Moderate Effect of Artemisinin-Based Combination Therapy on Transmission of Plasmodium falciparum

J. Teun Bousema, Petra Schneider, Louis C. Gouagna, Chris J. Drakeley, Alma Tostmann, Rein Houben, John I. Githure, Rosalynn Ord, Colin J. Sutherland, Sabah A. Omar, and Robert W. Sauerwein. The Journal of Infectious Diseases 2006; 193:1151–9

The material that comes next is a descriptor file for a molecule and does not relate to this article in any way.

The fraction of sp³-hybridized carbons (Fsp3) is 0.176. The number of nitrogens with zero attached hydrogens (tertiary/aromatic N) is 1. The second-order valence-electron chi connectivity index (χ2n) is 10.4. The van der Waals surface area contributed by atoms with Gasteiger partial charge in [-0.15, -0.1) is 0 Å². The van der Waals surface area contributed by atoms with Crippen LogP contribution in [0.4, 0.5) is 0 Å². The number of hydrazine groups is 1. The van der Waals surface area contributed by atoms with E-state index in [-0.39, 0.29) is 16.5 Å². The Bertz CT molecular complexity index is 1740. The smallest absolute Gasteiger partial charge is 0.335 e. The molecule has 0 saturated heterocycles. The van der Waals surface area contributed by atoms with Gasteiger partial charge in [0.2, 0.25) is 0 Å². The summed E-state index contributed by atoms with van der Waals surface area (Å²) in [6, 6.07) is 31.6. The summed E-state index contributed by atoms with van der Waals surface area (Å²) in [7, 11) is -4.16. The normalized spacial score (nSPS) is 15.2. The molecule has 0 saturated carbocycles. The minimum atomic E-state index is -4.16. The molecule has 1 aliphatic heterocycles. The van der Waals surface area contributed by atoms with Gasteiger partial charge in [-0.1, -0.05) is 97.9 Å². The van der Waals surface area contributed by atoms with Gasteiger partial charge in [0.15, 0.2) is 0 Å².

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Background. Artemisinin-based combination therapy (ACT) reduces microscopically confirmed gametocytemia and mosquito infection. However, molecular techniques have recently revealed high prevalences of submicroscopic gametocytemia. Our objective here was to determine the effect of sulfadoxine-pyrimethamine (SP) monotherapy and treatment with SP plus amodiaquine (AQ), SP plus artesunate (AS), and artemether-lumefantrine (AL; Coartem) on submicroscopic gametocytemia and infectiousness. Methods. Kenyan children (np528) 6 months–10 years of age were randomized to 4 treatment arms. Gametocytemia was determined by both microscopy and Pfs25 RNA–based quantitative nucleic acid sequence–based amplification (Pfs25 QT-NASBA). Transmission was determined by membrane-feeding assays. Results. Gametocyte prevalence, as determined by Pfs25 QT-NASBA, was 89.4% (219/245) at enrollment anddecreased after treatment with SP plus AS, SP plus AQ, and AL. Membrane-feeding assays for a group of randomly selected children revealed that the proportion of infectious children was as much as 4-fold higher than expected when based on microscopy. ACT did not significantly reduce the proportion of infectious children but did reduce the proportion of infected mosquitoes. Conclusions. Submicroscopic gametocytemia is common after treatment and contributes considerably to mosquito infection. Our findings should be interpreted in the context of transmission intensity, but the effect of ACT on malaria transmission appears to be moderate and restricted to the duration of gametocyte carriage and the proportion of mosquitoes that are infected by carriers